The Dragons of Hex

For better or for worse, almost every fantasy setting going features Dragons in one form or another. Middle-earth has them, Narnia has them, Azeroth has them and now Hex’s world of Entrath has them. So, lets take a look at the kinds of dragons on offer!

Now personally I’m a fan of dragons, though your mileage may vary – they have certainly gotten a lot of use over the years, so no one could blame you if you were bored of them. But what about the dragons of Hex? What do we know about them? Based on the dragon’s story page on the Hex website, they follow the fairly classical design – ancient, powerful creatures who like to hoard treasure in vast amounts. Fairly standard stuff, but it’s a classic for a reason I guess. There is a slight twist in that there are two different types of dragons who hate each other, with the arrival of Hex creating a third type (gem dragons) that the existing dragons also hate. So there is some Hex-specific flavour that stops them from being completely bland, while maintaining the characteristics most people expect from dragons.

But really, with Hex being a TCG and all, the most important thing here is the cards. So, lets look at some dragon cards!

Hex Dragons - Jadiim, self-appointed owner of the Feralroot Woods

Jadiim, self-appointed owner of the Feralroot Woods

First up, we have Jadiim, a brutal power-house of a dragon. The key ability of this card is that whenever you play any other non-resource card, Jadiim increases in power. Play a troop: more power. Play an action: more power! The biggest question here is, do cards that create and play other cards count for this? If I play a Runts of the Litter, will Jadiim gain 5/5 – 2 for the Runts card and 1 for each Runt played? If so, this makes Jadiim incredibly synergistic with the Shin’hare, who specialise in that kind of stuff. If you can answer this one either way, feel free to comment below!

In any case, Jadiim is a beast – given that she costs 6 to cast, the only thing stopping you from boosting her to 10/10 on the following turn will be the supply of cards in your hand that you can actually use. Combined with Flight, this card will win you games if you can get it into play. The PvE equipment here is quite interesting too, though I suspect the gauntlets – which let you put more wild sources from your deck straight into play, thus boosting the resource pool to further buff Jadiim – will be more useful than the helm; with Flight, Jadiim can only be blocked by other flying creatures, which reduces the usefulness of both Crush and Invincible given the relative rarity of flying creatures. Of course, given how little of the PvE side of things we have seen, they could turn out to be incredibly useful abilities, so I guess we’ll have to wait and see on that count.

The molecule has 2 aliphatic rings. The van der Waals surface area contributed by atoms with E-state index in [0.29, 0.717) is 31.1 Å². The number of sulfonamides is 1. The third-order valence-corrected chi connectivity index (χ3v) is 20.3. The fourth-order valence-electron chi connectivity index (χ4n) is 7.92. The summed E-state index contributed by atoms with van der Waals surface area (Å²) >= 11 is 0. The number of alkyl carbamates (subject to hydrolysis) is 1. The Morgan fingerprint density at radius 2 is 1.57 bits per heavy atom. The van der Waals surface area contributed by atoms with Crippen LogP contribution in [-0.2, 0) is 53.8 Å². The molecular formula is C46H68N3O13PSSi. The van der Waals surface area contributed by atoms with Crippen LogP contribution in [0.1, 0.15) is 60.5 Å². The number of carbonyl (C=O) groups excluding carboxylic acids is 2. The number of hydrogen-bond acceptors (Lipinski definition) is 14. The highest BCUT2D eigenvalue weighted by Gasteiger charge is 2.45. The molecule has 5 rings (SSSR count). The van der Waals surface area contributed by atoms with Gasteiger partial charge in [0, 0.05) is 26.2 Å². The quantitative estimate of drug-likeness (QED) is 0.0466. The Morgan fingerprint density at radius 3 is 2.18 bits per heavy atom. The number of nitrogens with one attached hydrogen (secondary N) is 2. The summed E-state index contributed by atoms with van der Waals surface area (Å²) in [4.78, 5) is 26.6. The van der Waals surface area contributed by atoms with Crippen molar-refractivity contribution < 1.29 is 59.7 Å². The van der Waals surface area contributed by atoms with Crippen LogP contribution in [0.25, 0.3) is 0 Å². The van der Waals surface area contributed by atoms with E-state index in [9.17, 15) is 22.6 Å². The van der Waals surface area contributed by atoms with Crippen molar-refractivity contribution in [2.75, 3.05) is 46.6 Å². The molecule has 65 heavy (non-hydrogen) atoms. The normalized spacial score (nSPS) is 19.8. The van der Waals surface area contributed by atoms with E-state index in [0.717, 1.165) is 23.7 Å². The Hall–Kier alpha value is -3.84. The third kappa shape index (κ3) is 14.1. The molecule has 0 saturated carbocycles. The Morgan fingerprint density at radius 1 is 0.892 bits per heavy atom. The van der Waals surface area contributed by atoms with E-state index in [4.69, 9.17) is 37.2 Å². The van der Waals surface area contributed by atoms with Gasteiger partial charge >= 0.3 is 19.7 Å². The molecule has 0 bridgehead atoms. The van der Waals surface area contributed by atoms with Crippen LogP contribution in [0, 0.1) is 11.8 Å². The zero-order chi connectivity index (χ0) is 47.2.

Hex Dragons - This guy isn't your friend

This guy isn’t your friend

Next up, Uruunaz, the blood dragon. This guy is more subtle than Jadiir in that his strengths lay less in raw destruction and more in completely screwing with your opponent’s deck – putting Uruunaz (and any other troops after Uruunaz) into play let you dump cards straight from the top of your opponents deck into their graveyard – a process known as milling. On top of that, when he attacks the enemy champion, you can then dig through their recently expanded graveyard, pull out a troop of your choice and put it into play on your side! Pretty powerful stuff, especially when you consider that this new troop will then make use of Uruunaz’s ability and cause more of the opponents cards to be trashed.

The PvE equipment here again presents some interesting opportunities. The Manipulator’s Mantle lets you bury extra cards based on your Blood threshold, so at least 10 cards when you play Uruunaz (his cost of 7 plus 3 for his Blood threshold requirement), which is obviously pretty powerful, but the better option here seems to be the Gaze of the Dragon. Letting you put any troops that are buried straight into play without the need to attack is incredibly powerful, and also raises another interesting question: do these troops also trigger Uruunaz’s milling ability? If they do, the potential here is insane, as you could theoretically burn away your opponents entire deck and instantly win the game – if your newly summoned troops trigger more card burying, and some of those cards are troops, which instantly come into play, triggering more card burying… well, you get the point. I honestly can’t say if it will actually work this way considering how powerful it appears, but if you have any arguments either for or against then, again, please feel free to comment below!

There was one more card I wanted to talk about here, but this article has already run pretty long, so I will talk about that one separately tomorrow! Come back then for more dragon-related goodness!

Update – you can check out Part 2 right here!

3 thoughts on “The Dragons of Hex

  1. Pingback: The Dragons of Hex Part 2: The Wrath of Zakiir - Casual Hex

  2. RE: Gaze of the Dragon… I see it replacing his triggered ability on dealing damage to a champion. Instead of just putting one into play, you would put all of them into play once you trigger the ability. So, IMO, it would still require him to get through for damage.

  3. Hmm, yeah good point, you may well be right about that one, hadn’t thought about that. Hopefully some of these equipment descriptions will be clarified before the game is released.

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